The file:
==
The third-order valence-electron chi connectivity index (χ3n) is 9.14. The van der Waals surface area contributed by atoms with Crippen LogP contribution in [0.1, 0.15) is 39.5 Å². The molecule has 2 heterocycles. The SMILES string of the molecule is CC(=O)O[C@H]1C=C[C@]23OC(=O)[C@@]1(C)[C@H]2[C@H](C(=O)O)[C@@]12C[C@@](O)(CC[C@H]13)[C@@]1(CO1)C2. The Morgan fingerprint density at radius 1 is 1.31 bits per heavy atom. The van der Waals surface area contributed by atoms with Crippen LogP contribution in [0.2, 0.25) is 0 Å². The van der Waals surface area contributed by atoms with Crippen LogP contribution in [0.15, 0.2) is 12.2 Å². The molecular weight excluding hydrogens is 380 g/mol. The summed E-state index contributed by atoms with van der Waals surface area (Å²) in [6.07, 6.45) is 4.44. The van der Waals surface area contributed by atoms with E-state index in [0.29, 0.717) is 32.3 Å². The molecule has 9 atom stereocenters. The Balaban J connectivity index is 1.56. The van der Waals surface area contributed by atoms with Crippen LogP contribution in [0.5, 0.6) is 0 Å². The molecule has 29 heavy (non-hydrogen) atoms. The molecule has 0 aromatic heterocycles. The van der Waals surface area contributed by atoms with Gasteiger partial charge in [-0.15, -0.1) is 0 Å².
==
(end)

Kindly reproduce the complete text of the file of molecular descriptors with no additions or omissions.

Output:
The third-order valence-electron chi connectivity index (χ3n) is 9.14. The van der Waals surface area contributed by atoms with Crippen LogP contribution in [0.1, 0.15) is 39.5 Å². The molecule has 2 heterocycles. The SMILES string of the molecule is CC(=O)O[C@H]1C=C[C@]23OC(=O)[C@@]1(C)[C@H]2[C@H](C(=O)O)[C@@]12C[C@@](O)(CC[C@H]13)[C@@]1(CO1)C2. The Morgan fingerprint density at radius 1 is 1.31 bits per heavy atom. The van der Waals surface area contributed by atoms with Crippen LogP contribution in [0.2, 0.25) is 0 Å². The van der Waals surface area contributed by atoms with Crippen LogP contribution in [0.15, 0.2) is 12.2 Å². The molecular weight excluding hydrogens is 380 g/mol. The summed E-state index contributed by atoms with van der Waals surface area (Å²) in [6.07, 6.45) is 4.44. The van der Waals surface area contributed by atoms with E-state index in [0.29, 0.717) is 32.3 Å². The molecule has 9 atom stereocenters. The Balaban J connectivity index is 1.56. The van der Waals surface area contributed by atoms with Crippen LogP contribution in [0.5, 0.6) is 0 Å². The molecule has 29 heavy (non-hydrogen) atoms. The molecule has 0 aromatic heterocycles. The van der Waals surface area contributed by atoms with Gasteiger partial charge in [-0.15, -0.1) is 0 Å².